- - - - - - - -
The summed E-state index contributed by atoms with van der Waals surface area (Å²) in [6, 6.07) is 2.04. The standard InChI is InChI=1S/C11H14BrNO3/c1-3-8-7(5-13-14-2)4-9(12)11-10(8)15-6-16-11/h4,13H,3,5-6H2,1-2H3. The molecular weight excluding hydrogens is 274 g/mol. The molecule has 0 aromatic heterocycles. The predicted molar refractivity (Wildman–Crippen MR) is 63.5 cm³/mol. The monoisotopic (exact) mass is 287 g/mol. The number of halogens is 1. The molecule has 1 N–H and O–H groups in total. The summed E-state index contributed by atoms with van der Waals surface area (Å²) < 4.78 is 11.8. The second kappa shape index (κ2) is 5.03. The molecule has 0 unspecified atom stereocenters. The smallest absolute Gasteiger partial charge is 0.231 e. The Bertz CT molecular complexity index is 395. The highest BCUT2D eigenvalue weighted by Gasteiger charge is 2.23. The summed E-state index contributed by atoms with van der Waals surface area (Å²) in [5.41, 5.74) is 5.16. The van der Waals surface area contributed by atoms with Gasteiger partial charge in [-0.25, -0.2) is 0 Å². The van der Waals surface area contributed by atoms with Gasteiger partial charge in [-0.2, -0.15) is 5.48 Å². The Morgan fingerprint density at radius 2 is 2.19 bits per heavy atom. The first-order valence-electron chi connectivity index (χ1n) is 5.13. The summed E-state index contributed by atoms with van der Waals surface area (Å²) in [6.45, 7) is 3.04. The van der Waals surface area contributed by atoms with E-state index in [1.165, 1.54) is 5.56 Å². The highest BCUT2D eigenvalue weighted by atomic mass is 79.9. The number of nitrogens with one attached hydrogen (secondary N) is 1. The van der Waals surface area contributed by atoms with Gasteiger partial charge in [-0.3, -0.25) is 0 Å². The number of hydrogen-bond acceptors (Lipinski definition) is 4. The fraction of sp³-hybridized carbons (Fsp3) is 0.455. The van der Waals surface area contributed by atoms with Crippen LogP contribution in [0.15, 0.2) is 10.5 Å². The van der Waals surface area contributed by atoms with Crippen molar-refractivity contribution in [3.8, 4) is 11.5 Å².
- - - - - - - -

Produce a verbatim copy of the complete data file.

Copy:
The summed E-state index contributed by atoms with van der Waals surface area (Å²) in [6, 6.07) is 2.04. The standard InChI is InChI=1S/C11H14BrNO3/c1-3-8-7(5-13-14-2)4-9(12)11-10(8)15-6-16-11/h4,13H,3,5-6H2,1-2H3. The molecular weight excluding hydrogens is 274 g/mol. The molecule has 0 aromatic heterocycles. The predicted molar refractivity (Wildman–Crippen MR) is 63.5 cm³/mol. The monoisotopic (exact) mass is 287 g/mol. The number of halogens is 1. The molecule has 1 N–H and O–H groups in total. The summed E-state index contributed by atoms with van der Waals surface area (Å²) < 4.78 is 11.8. The second kappa shape index (κ2) is 5.03. The molecule has 0 unspecified atom stereocenters. The smallest absolute Gasteiger partial charge is 0.231 e. The Bertz CT molecular complexity index is 395. The highest BCUT2D eigenvalue weighted by Gasteiger charge is 2.23. The summed E-state index contributed by atoms with van der Waals surface area (Å²) in [5.41, 5.74) is 5.16. The van der Waals surface area contributed by atoms with Gasteiger partial charge in [-0.25, -0.2) is 0 Å². The van der Waals surface area contributed by atoms with Gasteiger partial charge in [-0.2, -0.15) is 5.48 Å². The Morgan fingerprint density at radius 2 is 2.19 bits per heavy atom. The first-order valence-electron chi connectivity index (χ1n) is 5.13. The summed E-state index contributed by atoms with van der Waals surface area (Å²) in [6.45, 7) is 3.04. The van der Waals surface area contributed by atoms with E-state index in [1.165, 1.54) is 5.56 Å². The highest BCUT2D eigenvalue weighted by atomic mass is 79.9. The number of nitrogens with one attached hydrogen (secondary N) is 1. The van der Waals surface area contributed by atoms with Gasteiger partial charge in [-0.3, -0.25) is 0 Å². The number of hydrogen-bond acceptors (Lipinski definition) is 4. The fraction of sp³-hybridized carbons (Fsp3) is 0.455. The van der Waals surface area contributed by atoms with Crippen LogP contribution in [0.15, 0.2) is 10.5 Å². The van der Waals surface area contributed by atoms with Crippen molar-refractivity contribution in [3.8, 4) is 11.5 Å².